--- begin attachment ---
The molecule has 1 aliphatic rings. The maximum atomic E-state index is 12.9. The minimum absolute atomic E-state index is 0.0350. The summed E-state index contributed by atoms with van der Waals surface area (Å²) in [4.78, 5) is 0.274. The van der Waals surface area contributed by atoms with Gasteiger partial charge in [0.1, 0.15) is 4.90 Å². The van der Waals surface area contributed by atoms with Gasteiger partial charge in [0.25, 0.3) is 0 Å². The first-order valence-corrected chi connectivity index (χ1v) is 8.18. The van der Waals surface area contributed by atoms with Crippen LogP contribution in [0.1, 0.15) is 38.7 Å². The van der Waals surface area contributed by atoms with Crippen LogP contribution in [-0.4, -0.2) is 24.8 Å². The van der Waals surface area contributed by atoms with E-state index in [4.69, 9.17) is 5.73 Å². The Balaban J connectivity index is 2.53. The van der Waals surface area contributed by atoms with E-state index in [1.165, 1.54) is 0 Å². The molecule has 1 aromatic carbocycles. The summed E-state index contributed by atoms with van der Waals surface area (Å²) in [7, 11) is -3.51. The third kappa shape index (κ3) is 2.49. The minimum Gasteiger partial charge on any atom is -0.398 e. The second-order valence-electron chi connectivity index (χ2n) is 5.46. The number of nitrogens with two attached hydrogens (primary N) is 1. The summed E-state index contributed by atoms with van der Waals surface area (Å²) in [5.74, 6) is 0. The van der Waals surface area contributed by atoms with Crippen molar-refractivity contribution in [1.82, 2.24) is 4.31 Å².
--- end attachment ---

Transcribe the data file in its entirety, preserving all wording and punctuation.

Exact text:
The molecule has 1 aliphatic rings. The maximum atomic E-state index is 12.9. The minimum absolute atomic E-state index is 0.0350. The summed E-state index contributed by atoms with van der Waals surface area (Å²) in [4.78, 5) is 0.274. The van der Waals surface area contributed by atoms with Gasteiger partial charge in [0.1, 0.15) is 4.90 Å². The van der Waals surface area contributed by atoms with Gasteiger partial charge in [0.25, 0.3) is 0 Å². The first-order valence-corrected chi connectivity index (χ1v) is 8.18. The van der Waals surface area contributed by atoms with Crippen LogP contribution in [0.1, 0.15) is 38.7 Å². The van der Waals surface area contributed by atoms with Crippen LogP contribution in [-0.4, -0.2) is 24.8 Å². The van der Waals surface area contributed by atoms with E-state index in [4.69, 9.17) is 5.73 Å². The Balaban J connectivity index is 2.53. The van der Waals surface area contributed by atoms with E-state index in [1.165, 1.54) is 0 Å². The molecule has 1 aromatic carbocycles. The summed E-state index contributed by atoms with van der Waals surface area (Å²) in [7, 11) is -3.51. The third kappa shape index (κ3) is 2.49. The minimum Gasteiger partial charge on any atom is -0.398 e. The second-order valence-electron chi connectivity index (χ2n) is 5.46. The number of nitrogens with two attached hydrogens (primary N) is 1. The summed E-state index contributed by atoms with van der Waals surface area (Å²) in [5.74, 6) is 0. The van der Waals surface area contributed by atoms with Crippen molar-refractivity contribution in [1.82, 2.24) is 4.31 Å².